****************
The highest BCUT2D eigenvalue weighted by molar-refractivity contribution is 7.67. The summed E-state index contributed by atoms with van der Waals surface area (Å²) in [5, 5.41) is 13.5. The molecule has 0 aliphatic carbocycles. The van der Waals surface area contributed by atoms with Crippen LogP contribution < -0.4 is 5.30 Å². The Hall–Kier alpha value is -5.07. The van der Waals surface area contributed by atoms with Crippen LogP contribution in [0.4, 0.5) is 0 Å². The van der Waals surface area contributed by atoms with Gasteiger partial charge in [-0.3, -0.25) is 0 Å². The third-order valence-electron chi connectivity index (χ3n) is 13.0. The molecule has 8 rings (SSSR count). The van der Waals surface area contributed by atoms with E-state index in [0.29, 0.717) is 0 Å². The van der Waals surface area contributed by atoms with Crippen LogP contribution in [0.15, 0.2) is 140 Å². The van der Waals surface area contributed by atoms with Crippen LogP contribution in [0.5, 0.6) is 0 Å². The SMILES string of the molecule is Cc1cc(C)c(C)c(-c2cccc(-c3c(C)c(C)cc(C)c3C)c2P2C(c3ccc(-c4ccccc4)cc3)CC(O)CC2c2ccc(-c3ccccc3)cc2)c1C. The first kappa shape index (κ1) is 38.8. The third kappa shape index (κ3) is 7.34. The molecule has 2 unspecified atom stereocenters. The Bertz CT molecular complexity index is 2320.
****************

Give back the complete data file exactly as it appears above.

The highest BCUT2D eigenvalue weighted by molar-refractivity contribution is 7.67. The summed E-state index contributed by atoms with van der Waals surface area (Å²) in [5, 5.41) is 13.5. The molecule has 0 aliphatic carbocycles. The van der Waals surface area contributed by atoms with Crippen LogP contribution < -0.4 is 5.30 Å². The Hall–Kier alpha value is -5.07. The van der Waals surface area contributed by atoms with Crippen LogP contribution in [0.4, 0.5) is 0 Å². The van der Waals surface area contributed by atoms with Gasteiger partial charge in [-0.3, -0.25) is 0 Å². The third-order valence-electron chi connectivity index (χ3n) is 13.0. The molecule has 8 rings (SSSR count). The van der Waals surface area contributed by atoms with E-state index in [0.29, 0.717) is 0 Å². The van der Waals surface area contributed by atoms with Crippen LogP contribution in [0.15, 0.2) is 140 Å². The van der Waals surface area contributed by atoms with Crippen LogP contribution in [0.5, 0.6) is 0 Å². The SMILES string of the molecule is Cc1cc(C)c(C)c(-c2cccc(-c3c(C)c(C)cc(C)c3C)c2P2C(c3ccc(-c4ccccc4)cc3)CC(O)CC2c2ccc(-c3ccccc3)cc2)c1C. The first kappa shape index (κ1) is 38.8. The third kappa shape index (κ3) is 7.34. The molecule has 2 unspecified atom stereocenters. The Bertz CT molecular complexity index is 2320.